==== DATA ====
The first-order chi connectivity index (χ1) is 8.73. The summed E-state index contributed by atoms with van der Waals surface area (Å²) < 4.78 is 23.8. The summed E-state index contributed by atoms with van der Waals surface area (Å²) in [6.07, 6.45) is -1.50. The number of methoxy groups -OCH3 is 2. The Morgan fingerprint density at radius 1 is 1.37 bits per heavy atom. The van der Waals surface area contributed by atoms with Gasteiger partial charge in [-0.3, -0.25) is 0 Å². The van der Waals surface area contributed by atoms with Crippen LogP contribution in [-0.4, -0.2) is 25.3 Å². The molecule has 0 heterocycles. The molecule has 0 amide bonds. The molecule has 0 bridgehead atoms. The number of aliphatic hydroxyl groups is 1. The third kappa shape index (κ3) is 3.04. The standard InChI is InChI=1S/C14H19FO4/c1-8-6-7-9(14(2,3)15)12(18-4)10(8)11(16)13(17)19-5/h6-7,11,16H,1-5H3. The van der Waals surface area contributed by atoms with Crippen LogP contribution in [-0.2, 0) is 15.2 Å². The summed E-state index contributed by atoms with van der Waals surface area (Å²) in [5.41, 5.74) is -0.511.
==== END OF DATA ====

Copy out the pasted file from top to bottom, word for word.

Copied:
The first-order chi connectivity index (χ1) is 8.73. The summed E-state index contributed by atoms with van der Waals surface area (Å²) < 4.78 is 23.8. The summed E-state index contributed by atoms with van der Waals surface area (Å²) in [6.07, 6.45) is -1.50. The number of methoxy groups -OCH3 is 2. The Morgan fingerprint density at radius 1 is 1.37 bits per heavy atom. The van der Waals surface area contributed by atoms with Gasteiger partial charge in [-0.3, -0.25) is 0 Å². The van der Waals surface area contributed by atoms with Crippen LogP contribution in [-0.4, -0.2) is 25.3 Å². The molecule has 0 heterocycles. The molecule has 0 amide bonds. The molecule has 0 bridgehead atoms. The number of aliphatic hydroxyl groups is 1. The third kappa shape index (κ3) is 3.04. The standard InChI is InChI=1S/C14H19FO4/c1-8-6-7-9(14(2,3)15)12(18-4)10(8)11(16)13(17)19-5/h6-7,11,16H,1-5H3. The van der Waals surface area contributed by atoms with Crippen LogP contribution in [-0.2, 0) is 15.2 Å². The summed E-state index contributed by atoms with van der Waals surface area (Å²) in [5.41, 5.74) is -0.511.